1365 sq ft condo/townhouse, 2Flr/2+Br/2.5Ba/2 car garage.
  Bought 11/19/1999 - $280k Assessed Value
  Current (11/25/2000) - $380k Assessed Value
  Mortgage - $304k (80%) / $2300/mo + $250 for property tax escrow
  HOA Dues - $195/mo
  Perks - Not many. :-P
  Occupants - 2

  Gas/Elec. - $175/mo (gas stove/dryer/H2Oheat/furnace, full house A/C)
  Trash - $20/mo
  Telco - $120/mo (1 line w/ DSL)
  CableTV - $40/mo (extended basic)
  Water/Sewer - Included in HOA Dues

Generally, expect to pay $700 - $1500 per bedroom. This will vary greatly on how large the bedrooms and other living space are. (Bay Area people - Please feel free to tell me how much you're paying, for what kind of house, and where you live; I'd love to add some real numbers instead of these hack estimates.)

Another big factor in the cost of living is transportation. Public transportation exists in the Bay Area; some people get by with it. It works reasonably well in San Francisco (Muni goes everywhere and is reasonably efficient, though schedules are unpredictable), and is quite often preferable to parking (which, conditions depending, is either hard, impossible, or expensive.) It doesn't work so well in the South Bay (Infrequent but predictable schedules, loose connections). The East Bay is blessed with BART, which also dives under the bay and has a few stops in San Francisco.

If this was Europe, we could take the train everywhere. This isn't Europe, so if you want to live and work in the South Bay, plan to spend a lot of time taking the bus, or do what most people here do, and get a car.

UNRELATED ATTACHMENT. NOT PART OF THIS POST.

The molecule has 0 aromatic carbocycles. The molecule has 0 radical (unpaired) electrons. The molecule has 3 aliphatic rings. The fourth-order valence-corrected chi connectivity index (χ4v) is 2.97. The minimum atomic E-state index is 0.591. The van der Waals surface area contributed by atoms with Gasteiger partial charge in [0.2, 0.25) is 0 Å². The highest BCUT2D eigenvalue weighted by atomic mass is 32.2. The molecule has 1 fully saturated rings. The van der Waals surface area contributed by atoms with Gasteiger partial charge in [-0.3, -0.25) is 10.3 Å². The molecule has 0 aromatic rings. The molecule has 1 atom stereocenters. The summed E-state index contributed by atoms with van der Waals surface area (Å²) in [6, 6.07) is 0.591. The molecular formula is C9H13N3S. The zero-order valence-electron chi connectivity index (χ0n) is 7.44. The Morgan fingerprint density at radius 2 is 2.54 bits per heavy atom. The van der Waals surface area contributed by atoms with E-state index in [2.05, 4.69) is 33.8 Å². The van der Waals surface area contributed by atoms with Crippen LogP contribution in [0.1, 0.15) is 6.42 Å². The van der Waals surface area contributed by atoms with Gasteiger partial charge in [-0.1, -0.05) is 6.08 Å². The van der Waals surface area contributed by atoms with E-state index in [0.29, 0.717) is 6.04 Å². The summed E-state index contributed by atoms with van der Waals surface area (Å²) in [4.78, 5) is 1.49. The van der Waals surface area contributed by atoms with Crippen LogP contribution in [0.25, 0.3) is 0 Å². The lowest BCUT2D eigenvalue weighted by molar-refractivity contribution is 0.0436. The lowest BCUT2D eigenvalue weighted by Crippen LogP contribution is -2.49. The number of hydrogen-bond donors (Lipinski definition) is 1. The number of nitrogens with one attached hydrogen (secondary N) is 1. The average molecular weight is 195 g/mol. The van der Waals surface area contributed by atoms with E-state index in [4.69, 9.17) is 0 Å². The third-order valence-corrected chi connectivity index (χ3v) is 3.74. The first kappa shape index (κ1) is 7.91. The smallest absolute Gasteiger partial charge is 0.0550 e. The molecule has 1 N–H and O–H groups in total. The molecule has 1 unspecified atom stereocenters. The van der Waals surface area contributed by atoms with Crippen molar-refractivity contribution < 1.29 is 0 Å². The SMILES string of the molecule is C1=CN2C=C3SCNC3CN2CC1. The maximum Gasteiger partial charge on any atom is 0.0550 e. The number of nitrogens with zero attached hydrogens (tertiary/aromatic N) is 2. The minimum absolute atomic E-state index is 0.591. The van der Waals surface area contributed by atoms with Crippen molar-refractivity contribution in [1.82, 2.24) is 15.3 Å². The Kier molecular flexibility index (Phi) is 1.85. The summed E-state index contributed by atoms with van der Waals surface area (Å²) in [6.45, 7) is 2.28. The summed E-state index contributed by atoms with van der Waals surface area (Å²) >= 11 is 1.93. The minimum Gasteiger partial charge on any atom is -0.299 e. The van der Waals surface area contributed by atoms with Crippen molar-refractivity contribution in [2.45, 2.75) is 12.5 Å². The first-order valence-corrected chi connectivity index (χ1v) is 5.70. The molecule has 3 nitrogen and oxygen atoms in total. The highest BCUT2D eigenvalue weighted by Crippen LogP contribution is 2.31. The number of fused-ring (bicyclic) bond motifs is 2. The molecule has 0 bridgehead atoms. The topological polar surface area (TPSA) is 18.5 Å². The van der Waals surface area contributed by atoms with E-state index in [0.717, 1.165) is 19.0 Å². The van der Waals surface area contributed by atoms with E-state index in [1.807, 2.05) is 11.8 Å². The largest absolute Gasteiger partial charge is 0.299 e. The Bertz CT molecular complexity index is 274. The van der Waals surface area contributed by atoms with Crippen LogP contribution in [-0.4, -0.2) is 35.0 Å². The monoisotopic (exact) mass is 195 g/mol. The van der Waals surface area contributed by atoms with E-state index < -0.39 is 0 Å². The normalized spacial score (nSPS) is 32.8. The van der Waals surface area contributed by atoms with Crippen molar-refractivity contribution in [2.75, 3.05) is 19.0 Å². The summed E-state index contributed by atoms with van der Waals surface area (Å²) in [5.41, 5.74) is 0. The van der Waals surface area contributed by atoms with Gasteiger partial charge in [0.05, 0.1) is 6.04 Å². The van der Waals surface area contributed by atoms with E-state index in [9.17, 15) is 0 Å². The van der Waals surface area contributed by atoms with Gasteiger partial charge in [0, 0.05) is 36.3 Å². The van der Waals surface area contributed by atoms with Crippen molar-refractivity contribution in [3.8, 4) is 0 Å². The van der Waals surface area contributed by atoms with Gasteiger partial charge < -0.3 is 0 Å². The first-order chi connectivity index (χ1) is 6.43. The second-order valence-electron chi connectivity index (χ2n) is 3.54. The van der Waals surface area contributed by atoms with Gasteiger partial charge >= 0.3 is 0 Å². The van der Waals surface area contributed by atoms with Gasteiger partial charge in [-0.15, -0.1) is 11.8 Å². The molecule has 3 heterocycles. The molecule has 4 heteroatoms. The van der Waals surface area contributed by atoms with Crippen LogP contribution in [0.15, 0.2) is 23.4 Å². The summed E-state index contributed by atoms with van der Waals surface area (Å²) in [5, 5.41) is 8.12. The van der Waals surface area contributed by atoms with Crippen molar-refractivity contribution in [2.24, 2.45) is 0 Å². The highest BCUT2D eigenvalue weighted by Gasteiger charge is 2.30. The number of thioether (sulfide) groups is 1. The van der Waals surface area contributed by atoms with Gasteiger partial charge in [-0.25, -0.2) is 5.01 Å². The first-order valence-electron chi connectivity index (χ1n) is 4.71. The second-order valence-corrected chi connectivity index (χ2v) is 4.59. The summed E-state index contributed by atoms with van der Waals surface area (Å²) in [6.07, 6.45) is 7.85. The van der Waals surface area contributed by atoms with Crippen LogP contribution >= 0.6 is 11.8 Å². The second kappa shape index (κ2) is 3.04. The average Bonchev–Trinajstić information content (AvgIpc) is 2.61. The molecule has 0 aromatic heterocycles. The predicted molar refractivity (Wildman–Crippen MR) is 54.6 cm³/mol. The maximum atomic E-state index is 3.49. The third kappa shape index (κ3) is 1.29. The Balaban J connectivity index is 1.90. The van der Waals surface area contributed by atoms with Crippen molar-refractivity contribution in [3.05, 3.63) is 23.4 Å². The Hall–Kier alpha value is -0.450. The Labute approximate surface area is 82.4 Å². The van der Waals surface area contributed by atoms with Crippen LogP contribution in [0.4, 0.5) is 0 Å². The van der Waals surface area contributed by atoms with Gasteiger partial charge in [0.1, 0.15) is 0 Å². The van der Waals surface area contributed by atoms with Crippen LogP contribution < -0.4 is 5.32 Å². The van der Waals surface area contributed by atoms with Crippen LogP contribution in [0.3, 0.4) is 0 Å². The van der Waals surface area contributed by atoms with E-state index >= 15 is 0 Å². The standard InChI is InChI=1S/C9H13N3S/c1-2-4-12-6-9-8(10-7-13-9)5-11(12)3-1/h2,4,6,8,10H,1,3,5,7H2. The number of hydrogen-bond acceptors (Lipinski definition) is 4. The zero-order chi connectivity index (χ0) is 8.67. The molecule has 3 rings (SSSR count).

The (hot) Job Market

The job market in the Bay Area is certainly hot. Folding dotcoms and a bitter stock market are probably going to temporarily dent it, but it's still not bad. That doesn't mean you can move out here and have your dream job in a week. You'll have to hunt around to find something well suited to you; you'll probably have to settle for something that isn't quite perfect, and doesn't pay quite as well as you were led to believe.

The single best thing you can do to get a job is to have a friend on the inside to whom you can give a copy of your resume.

If you're qualified, you should be able to easily find a good quality sysadmin job within a month, or possibly two if you're making up for bad karma.

You should be able to get employed instantly in your choice of unskilled labor. Fast food, grocery stores, lifting heavy things... All will pay more than minimum wage, and all are in good demand for people willing to work. The reason for this is documented in the Cost of Living section - They simply don't pay enough to live comfortably here.

Contracting is an easy way to get fast employment. You'll make good money in a fast-paced environment, hopping from contract to contract every few months. You won't get treated as well as a regular employee by either your contract house or the companies they send you to; it's temp work, and this is the price you pay.

Raw Data

Outside of tech jobs, I don't have much data; please send me real world numbers!


Hey, I like the Bay Area. It has great (nonexistant) weather, excellent cultural diversity, and one of the most open, accepting cultures in the world. There's money to be made, just so you can blow it on housing, but still have a fair bit left in the end.

Having read all of this, go back and read my suggestions in the General Advice section; hopefully, their importance has sunk in by now.

Links (to people who know better than me)


Mind Source - A sysadmin contract house
Taos Mountain Software - A contract house
Dice - A resume service for IT jobs
The San Jose Mercury - A good source of classifieds


Bay Area public transportation information


Bay Rentals - Home rental listings
Metro Rent - Home rental listings
The San Jose Mercury - A good source of classifieds

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Last modified: Thu Jan 11 00:45:56 PST 2001